Masham


Masham

Coordinates: 54°13′22″N 1°39′15″W / 54.2227°N 1.6541°W / 54.2227; -1.6541

Masham
Masham.jpg
The Marketplace at Masham
Masham is located in North Yorkshire
Masham

 Masham shown within North Yorkshire
Population 1,235 (2001)
OS grid reference SE225808
Parish Masham
District Harrogate
Shire county North Yorkshire
Region Yorkshire and the Humber
Country England
Sovereign state United Kingdom
Post town RIPON
Postcode district HG4
Dialling code 01765
Police North Yorkshire
Fire North Yorkshire
Ambulance Yorkshire
EU Parliament Yorkshire and the Humber
UK Parliament Skipton and Ripon
List of places: UK • England • Yorkshire

Masham (play /ˈmæsəm/ mass-əm) is a small market town and civil parish in the Harrogate district of North Yorkshire, England. It has a population of 1,235.[1] Situated in Wensleydale on the western bank of the River Ure, the name derives from the Anglo-Saxon "Mæssa's Ham", the homestead belonging to Mæssa. The Romans had a presence here, but the first permanent settlers were the Angles. Around 900 AD the Vikings invaded the region, burning and laying waste to the church and causing great suffering in Masham. They also introduced sheep farming, something for which the town is well known today.

The nearest railway stations are Thirsk and Northallerton. Both are on the TransPennine Express line; Northallerton is also on the East Coast Main Line.

Contents

History

St Mary's Church was most likely founded in the seventh century and stood somewhere near the present town hall on what used to be known as Cockpit Hill. The graveyard yielded 36 burials in a recent excavation. The present church — while having some Anglo-Saxon stonework and the stump of an eighth-century prayer cross — is mainly Norman with fifteenth-century additions. Masham was given to York Minster in the mediaeval period but, as the archbishop did not wish to make the long journey north to oversee the town's affairs, the parish was designated a peculiar.

Between 1875 and 1963 the town was served by the North Eastern Railway built Masham branch railway.

Geography

The market place is by far the largest in the district.[citation needed] It is tightly bordered on its south and west sides by ranges of two and three storey buildings. To the south-east, lies St Mary's Church with its large churchyard.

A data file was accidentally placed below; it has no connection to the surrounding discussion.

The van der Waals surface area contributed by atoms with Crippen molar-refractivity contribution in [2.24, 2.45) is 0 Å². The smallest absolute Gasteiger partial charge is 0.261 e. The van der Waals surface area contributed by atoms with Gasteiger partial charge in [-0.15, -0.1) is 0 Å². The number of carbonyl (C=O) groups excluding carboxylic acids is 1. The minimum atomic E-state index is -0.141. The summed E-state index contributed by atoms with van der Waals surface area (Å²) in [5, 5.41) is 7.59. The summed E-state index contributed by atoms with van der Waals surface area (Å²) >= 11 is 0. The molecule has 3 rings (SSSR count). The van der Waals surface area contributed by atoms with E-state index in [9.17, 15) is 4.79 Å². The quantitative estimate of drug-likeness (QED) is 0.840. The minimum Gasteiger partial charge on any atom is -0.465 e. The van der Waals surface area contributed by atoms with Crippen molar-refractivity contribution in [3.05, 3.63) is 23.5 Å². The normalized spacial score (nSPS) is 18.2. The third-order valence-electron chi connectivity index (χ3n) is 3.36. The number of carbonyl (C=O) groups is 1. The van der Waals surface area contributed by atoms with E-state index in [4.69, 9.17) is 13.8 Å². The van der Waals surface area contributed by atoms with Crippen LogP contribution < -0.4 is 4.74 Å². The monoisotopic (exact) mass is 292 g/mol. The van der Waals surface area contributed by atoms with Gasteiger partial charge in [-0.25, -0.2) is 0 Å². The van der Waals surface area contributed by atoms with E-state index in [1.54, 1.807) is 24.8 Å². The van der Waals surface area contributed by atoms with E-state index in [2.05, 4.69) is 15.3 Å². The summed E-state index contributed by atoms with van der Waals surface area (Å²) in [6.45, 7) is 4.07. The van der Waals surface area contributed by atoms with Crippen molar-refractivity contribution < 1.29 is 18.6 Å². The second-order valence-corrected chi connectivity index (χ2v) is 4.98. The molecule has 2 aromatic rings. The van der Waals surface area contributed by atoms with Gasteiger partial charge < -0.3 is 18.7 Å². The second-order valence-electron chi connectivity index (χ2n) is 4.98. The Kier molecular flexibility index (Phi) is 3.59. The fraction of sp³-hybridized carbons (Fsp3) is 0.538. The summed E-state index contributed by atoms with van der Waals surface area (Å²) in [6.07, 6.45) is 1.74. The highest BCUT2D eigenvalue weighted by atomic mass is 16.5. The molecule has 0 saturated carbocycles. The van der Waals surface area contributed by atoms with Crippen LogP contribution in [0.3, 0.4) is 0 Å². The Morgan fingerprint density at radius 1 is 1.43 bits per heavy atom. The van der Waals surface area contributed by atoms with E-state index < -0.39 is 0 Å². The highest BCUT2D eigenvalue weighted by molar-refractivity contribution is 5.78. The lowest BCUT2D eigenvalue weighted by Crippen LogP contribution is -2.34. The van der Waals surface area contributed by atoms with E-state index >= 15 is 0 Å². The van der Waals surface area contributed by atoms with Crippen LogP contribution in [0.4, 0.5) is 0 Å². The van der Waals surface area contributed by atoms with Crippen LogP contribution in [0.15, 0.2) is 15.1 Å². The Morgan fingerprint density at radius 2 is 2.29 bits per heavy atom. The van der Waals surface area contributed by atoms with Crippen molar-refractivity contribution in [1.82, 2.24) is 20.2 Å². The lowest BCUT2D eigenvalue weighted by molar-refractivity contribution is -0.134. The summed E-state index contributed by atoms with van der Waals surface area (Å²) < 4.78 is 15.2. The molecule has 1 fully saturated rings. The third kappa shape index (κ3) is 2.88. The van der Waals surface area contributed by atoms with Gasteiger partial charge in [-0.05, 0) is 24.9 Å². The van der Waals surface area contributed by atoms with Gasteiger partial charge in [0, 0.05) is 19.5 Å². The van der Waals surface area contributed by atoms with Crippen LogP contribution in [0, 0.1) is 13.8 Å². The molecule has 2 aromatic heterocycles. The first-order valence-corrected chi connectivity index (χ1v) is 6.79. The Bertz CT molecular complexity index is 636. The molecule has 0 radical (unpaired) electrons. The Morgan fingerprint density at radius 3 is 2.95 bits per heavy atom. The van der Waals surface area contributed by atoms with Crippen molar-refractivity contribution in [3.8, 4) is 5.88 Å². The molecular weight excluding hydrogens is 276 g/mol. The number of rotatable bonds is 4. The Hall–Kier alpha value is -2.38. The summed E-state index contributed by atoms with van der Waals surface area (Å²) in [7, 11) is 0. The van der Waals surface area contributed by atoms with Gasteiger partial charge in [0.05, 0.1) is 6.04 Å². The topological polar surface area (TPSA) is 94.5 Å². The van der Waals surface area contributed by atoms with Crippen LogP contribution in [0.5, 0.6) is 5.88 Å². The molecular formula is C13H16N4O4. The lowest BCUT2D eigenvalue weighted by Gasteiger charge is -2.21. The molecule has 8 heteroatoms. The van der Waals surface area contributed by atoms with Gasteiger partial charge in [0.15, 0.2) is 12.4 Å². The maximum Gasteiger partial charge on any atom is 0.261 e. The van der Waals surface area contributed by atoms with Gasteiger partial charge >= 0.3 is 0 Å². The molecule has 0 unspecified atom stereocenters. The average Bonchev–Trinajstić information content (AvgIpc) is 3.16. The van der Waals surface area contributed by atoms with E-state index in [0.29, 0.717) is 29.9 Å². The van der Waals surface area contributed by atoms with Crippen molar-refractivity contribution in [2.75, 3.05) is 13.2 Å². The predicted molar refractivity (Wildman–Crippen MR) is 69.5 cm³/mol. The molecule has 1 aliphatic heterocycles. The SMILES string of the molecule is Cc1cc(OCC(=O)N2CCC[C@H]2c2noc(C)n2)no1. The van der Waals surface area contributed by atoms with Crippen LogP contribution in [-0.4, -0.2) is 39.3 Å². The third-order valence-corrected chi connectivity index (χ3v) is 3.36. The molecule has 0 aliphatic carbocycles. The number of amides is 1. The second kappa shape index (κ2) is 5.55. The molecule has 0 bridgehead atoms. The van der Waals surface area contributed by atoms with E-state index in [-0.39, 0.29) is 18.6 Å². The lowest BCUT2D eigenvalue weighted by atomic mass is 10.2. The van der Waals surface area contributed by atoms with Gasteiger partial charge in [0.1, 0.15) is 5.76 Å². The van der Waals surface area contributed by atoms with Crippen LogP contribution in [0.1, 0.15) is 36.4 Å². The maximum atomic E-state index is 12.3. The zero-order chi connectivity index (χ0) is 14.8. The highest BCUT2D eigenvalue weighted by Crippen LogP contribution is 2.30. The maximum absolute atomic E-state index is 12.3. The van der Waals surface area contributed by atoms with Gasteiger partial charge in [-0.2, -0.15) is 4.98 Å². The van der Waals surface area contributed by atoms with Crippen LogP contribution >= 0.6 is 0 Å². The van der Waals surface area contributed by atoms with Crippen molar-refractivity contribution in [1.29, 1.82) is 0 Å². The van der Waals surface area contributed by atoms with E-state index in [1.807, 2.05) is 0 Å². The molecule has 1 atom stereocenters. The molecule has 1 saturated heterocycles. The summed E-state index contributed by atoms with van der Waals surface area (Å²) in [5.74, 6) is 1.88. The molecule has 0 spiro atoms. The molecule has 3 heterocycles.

Of note for a relatively small town is that it is home to two working breweries, Black Sheep Brewery and Theakstons, situated a few yards from one another. It is also home to one of the oldest markets in the UK, receiving its first market charter in 1250. Wednesday and Saturday are market days, popular among both locals and visitors. Masham's importance as a major sheep market is the reason for the huge market place and its beautiful Georgian houses. The market originally thrived because of its nearness to Jervaulx and Fountains Abbeys, with the monks' large flocks of sheep. The annual Sheep Fair is in September.

Recurring events

Masham is home to the Masham Steam Engine & Fair Organ Rally. It was started in 1965 to try to raise money for the local town hall and it has gone from strength to strength ever since. The organisers are the Masham Town Hall Association. The Black Sheep Brewery sponsors popular annual folk festivals; previous performers have included Hugh Cornwell (of The Stranglers). A cultural highlight is Masham Arts Festival every two years. The next one will take place this year during October Half Term. The annual Sheep Fair is in September.

References

External links


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